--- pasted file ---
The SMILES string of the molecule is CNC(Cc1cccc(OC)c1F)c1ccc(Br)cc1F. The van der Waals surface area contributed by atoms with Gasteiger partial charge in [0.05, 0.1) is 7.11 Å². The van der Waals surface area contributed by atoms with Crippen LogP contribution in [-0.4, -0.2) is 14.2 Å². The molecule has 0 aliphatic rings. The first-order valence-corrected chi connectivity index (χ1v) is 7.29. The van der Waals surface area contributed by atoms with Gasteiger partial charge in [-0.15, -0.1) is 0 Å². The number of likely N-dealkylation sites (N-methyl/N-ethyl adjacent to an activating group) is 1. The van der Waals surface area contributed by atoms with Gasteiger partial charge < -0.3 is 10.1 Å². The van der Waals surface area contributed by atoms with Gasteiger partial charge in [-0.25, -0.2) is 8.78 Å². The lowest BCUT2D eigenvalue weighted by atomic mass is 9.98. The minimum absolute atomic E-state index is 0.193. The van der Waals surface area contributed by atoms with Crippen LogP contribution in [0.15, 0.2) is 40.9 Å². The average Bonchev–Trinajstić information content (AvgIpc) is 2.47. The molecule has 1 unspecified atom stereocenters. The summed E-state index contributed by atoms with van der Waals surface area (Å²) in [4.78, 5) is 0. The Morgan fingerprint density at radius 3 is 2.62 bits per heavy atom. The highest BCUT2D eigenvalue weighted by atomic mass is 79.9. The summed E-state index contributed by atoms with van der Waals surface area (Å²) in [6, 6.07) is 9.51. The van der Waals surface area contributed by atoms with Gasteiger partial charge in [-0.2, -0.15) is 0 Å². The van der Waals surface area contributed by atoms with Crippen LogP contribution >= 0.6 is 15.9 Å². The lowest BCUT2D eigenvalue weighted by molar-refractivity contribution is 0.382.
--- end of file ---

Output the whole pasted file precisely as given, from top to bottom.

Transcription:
The SMILES string of the molecule is CNC(Cc1cccc(OC)c1F)c1ccc(Br)cc1F. The van der Waals surface area contributed by atoms with Gasteiger partial charge in [0.05, 0.1) is 7.11 Å². The van der Waals surface area contributed by atoms with Crippen LogP contribution in [-0.4, -0.2) is 14.2 Å². The molecule has 0 aliphatic rings. The first-order valence-corrected chi connectivity index (χ1v) is 7.29. The van der Waals surface area contributed by atoms with Gasteiger partial charge in [-0.15, -0.1) is 0 Å². The number of likely N-dealkylation sites (N-methyl/N-ethyl adjacent to an activating group) is 1. The van der Waals surface area contributed by atoms with Gasteiger partial charge < -0.3 is 10.1 Å². The van der Waals surface area contributed by atoms with Gasteiger partial charge in [-0.25, -0.2) is 8.78 Å². The lowest BCUT2D eigenvalue weighted by atomic mass is 9.98. The minimum absolute atomic E-state index is 0.193. The van der Waals surface area contributed by atoms with Crippen LogP contribution in [0.15, 0.2) is 40.9 Å². The average Bonchev–Trinajstić information content (AvgIpc) is 2.47. The molecule has 1 unspecified atom stereocenters. The summed E-state index contributed by atoms with van der Waals surface area (Å²) in [4.78, 5) is 0. The Morgan fingerprint density at radius 3 is 2.62 bits per heavy atom. The highest BCUT2D eigenvalue weighted by atomic mass is 79.9. The summed E-state index contributed by atoms with van der Waals surface area (Å²) in [6, 6.07) is 9.51. The van der Waals surface area contributed by atoms with Gasteiger partial charge in [-0.2, -0.15) is 0 Å². The van der Waals surface area contributed by atoms with Crippen LogP contribution >= 0.6 is 15.9 Å². The lowest BCUT2D eigenvalue weighted by molar-refractivity contribution is 0.382.